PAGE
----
An AdWords Script To Make Exact Match, Well…Exact
Many of you will have heard about Google’s decision to terminate exact match (at the same time as telling us that it’s for our own good). It’s a clear move to grab some more advertising dollars, and the news has been met with fury by SEM experts. Most two-year-old kids know that there is a semantic difference between singular and plural […]
Many of you will have heard about Google’s decision to terminate exact match (at the same time as telling us that it’s for our own good). It’s a clear move to grab some more advertising dollars, and the news has been met with fury by SEM experts.
Most two-year-old kids know that there is a semantic difference between singular and plural forms — and anyone with the slightest command of the English language will know that there is a difference between [photographer] and [photography]. While a professional photographer might want to spend money on [photographer], they probably wouldn’t want to appear for [photography] as this is more likely to be a search for photos that users can download.
Instead of signing the petition on change.org asking Google to reverse this change, we’ve just written a script to automatically make exact match, well…exact.
The AdWords script runs search term reports and adds “close variant” terms as exact negatives if they are not the exact original keyword.
You can run this script at MCC level for all your accounts, or choose individual accounts, campaigns or ad groups. Just copy the code below, log in to AdWords, go to Bulk Operations (left-hand column) > Scripts > New. Paste the code into the box and click Preview to see the changes that the script will make if you run it. Set up a schedule to run this script daily and your keyword matching will behave similarly to how it did before. If you’ve never run a script before you can read our Introduction to AdWords Scripts.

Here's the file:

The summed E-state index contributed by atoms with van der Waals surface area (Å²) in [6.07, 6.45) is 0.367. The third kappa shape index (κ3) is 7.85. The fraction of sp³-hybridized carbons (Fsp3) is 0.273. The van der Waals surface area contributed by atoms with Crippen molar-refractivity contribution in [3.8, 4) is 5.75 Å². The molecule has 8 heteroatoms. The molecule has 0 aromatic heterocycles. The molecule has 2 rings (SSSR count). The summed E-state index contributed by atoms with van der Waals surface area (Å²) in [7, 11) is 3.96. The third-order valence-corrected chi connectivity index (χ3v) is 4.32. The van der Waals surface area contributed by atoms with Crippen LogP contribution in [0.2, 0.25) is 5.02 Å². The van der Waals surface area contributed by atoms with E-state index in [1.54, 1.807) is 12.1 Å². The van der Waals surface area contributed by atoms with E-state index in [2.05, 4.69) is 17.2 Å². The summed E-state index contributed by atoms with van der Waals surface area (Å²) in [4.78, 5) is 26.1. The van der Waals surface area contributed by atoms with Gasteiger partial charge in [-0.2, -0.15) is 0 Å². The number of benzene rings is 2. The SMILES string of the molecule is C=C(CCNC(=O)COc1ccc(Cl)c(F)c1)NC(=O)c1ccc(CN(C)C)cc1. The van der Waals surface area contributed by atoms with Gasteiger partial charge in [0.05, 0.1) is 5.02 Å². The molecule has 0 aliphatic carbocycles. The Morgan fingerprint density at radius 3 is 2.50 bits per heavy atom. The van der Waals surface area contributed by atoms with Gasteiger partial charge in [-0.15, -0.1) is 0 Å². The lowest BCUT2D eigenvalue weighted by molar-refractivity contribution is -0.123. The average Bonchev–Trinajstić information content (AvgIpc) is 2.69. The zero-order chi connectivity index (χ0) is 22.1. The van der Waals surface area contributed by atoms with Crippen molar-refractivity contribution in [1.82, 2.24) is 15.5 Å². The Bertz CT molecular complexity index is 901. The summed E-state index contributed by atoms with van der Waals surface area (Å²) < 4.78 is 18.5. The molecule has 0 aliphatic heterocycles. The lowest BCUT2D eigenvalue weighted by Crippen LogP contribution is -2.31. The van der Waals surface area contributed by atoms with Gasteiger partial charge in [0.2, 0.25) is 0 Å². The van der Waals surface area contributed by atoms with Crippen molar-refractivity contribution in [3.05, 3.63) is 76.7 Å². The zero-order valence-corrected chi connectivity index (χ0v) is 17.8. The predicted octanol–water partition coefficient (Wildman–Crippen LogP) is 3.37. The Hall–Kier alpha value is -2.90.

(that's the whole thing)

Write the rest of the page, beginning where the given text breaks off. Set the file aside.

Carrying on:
Two caveats: we’ve seen a lot of search terms appear under “Other search terms” in Search Query Reports. These cannot be excluded as Google does not tell us what they are. Secondly, search term report data does not appear on the same day, so we’ll always be a day behind Google’s close variants.
How The Script Works
For those brave enough, we’ll now break the script down into more detail.
Choosing Your Settings
We’ve made the script flexible so that it works for different account structures. For example, you can decide whether to add your negative exact keywords at campaign or ad group level. We’ve built in functionality to exclude certain campaigns or adgroups as the script runs.
We start by pulling a search query report for the last seven days (or any other time period you wish). We store all this information in arrays, with an array for the ad group ids, campaign ids, keyword ids, search queries, keywords, and match types. It’s important to note that all the data associated with a search query is located in the same position in each of the arrays.
The Important Part
Next is the crucial step: the if statement below takes all the search terms that do not exactly match the keyword they triggered AND have keyword match type exact (close variant). This gives us exactly what we’re after: all those pesky new search terms that have been created as a result of Google’s change.
We store all these search queries with the campaign id, ad group id and keyword id that they are associated with.
Finally Adding The Negatives
All that is left to do now is to add campaign (or ad group) negatives to the relevant campaigns (or ad groups). It looks complicated, but it’s actually quite straightforward.
We first take all the campaigns that we need to add negatives to, together with their id and name. Iterating through each campaign, we next create all the negative keywords associated with this campaign by matching up ids. And finally all that is left to do is to add these negative keywords to the correct campaign.
Checking The New Negative Keywords
For our final act, we log all the changes we’ve made to check that we’re happy with the new negative exact keywords.
And then we’re done. Sorry, Google!
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